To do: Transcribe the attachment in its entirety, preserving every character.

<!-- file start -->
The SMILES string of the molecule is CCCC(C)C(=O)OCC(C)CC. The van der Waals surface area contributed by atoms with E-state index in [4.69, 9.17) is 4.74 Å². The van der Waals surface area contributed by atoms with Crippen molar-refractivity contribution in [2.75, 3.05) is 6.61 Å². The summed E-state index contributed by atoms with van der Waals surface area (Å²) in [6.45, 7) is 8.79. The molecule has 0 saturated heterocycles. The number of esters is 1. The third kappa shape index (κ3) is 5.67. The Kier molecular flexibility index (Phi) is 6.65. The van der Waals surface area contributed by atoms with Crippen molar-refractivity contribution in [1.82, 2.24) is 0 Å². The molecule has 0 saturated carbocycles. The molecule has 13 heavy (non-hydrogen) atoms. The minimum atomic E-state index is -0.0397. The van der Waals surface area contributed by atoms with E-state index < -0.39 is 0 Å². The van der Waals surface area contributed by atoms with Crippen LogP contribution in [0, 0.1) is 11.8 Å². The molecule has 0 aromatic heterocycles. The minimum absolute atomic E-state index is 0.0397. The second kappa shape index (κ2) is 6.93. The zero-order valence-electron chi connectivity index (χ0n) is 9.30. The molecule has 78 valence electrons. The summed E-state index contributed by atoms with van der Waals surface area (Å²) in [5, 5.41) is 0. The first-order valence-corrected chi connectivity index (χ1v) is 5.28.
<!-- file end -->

The SMILES string of the molecule is CCCC(C)C(=O)OCC(C)CC. The van der Waals surface area contributed by atoms with E-state index in [4.69, 9.17) is 4.74 Å². The van der Waals surface area contributed by atoms with Crippen molar-refractivity contribution in [2.75, 3.05) is 6.61 Å². The summed E-state index contributed by atoms with van der Waals surface area (Å²) in [6.45, 7) is 8.79. The molecule has 0 saturated heterocycles. The number of esters is 1. The third kappa shape index (κ3) is 5.67. The Kier molecular flexibility index (Phi) is 6.65. The van der Waals surface area contributed by atoms with Crippen molar-refractivity contribution in [1.82, 2.24) is 0 Å². The molecule has 0 saturated carbocycles. The molecule has 13 heavy (non-hydrogen) atoms. The minimum atomic E-state index is -0.0397. The van der Waals surface area contributed by atoms with E-state index < -0.39 is 0 Å². The van der Waals surface area contributed by atoms with Crippen LogP contribution in [0, 0.1) is 11.8 Å². The molecule has 0 aromatic heterocycles. The minimum absolute atomic E-state index is 0.0397. The second kappa shape index (κ2) is 6.93. The zero-order valence-electron chi connectivity index (χ0n) is 9.30. The molecule has 78 valence electrons. The summed E-state index contributed by atoms with van der Waals surface area (Å²) in [5, 5.41) is 0. The first-order valence-corrected chi connectivity index (χ1v) is 5.28.